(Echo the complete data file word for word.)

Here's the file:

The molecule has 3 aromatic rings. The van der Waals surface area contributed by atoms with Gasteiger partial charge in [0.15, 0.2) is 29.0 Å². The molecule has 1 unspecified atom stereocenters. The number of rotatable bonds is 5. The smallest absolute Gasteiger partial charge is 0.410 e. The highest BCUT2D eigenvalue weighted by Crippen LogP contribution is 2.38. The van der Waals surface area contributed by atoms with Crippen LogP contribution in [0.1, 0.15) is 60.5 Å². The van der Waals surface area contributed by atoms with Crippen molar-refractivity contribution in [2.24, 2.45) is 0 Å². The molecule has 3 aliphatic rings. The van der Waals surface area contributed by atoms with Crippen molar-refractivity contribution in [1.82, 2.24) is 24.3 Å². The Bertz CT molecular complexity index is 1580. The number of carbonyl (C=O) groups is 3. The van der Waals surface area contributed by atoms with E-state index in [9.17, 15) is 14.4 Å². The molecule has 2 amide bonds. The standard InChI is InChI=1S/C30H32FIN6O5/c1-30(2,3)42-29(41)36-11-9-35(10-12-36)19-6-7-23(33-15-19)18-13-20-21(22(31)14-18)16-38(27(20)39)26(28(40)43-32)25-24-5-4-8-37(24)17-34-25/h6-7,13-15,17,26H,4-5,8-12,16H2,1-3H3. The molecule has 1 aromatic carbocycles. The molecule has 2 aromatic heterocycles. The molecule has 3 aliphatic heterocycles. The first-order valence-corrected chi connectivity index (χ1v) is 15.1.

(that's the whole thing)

The molecule has 3 aromatic rings. The van der Waals surface area contributed by atoms with Gasteiger partial charge in [0.15, 0.2) is 29.0 Å². The molecule has 1 unspecified atom stereocenters. The number of rotatable bonds is 5. The smallest absolute Gasteiger partial charge is 0.410 e. The highest BCUT2D eigenvalue weighted by Crippen LogP contribution is 2.38. The van der Waals surface area contributed by atoms with Crippen LogP contribution in [0.1, 0.15) is 60.5 Å². The van der Waals surface area contributed by atoms with Crippen molar-refractivity contribution in [2.24, 2.45) is 0 Å². The molecule has 3 aliphatic rings. The van der Waals surface area contributed by atoms with Crippen molar-refractivity contribution in [1.82, 2.24) is 24.3 Å². The Bertz CT molecular complexity index is 1580. The number of carbonyl (C=O) groups is 3. The van der Waals surface area contributed by atoms with E-state index in [9.17, 15) is 14.4 Å². The molecule has 2 amide bonds. The standard InChI is InChI=1S/C30H32FIN6O5/c1-30(2,3)42-29(41)36-11-9-35(10-12-36)19-6-7-23(33-15-19)18-13-20-21(22(31)14-18)16-38(27(20)39)26(28(40)43-32)25-24-5-4-8-37(24)17-34-25/h6-7,13-15,17,26H,4-5,8-12,16H2,1-3H3. The molecule has 1 aromatic carbocycles. The molecule has 2 aromatic heterocycles. The molecule has 3 aliphatic heterocycles. The first-order valence-corrected chi connectivity index (χ1v) is 15.1.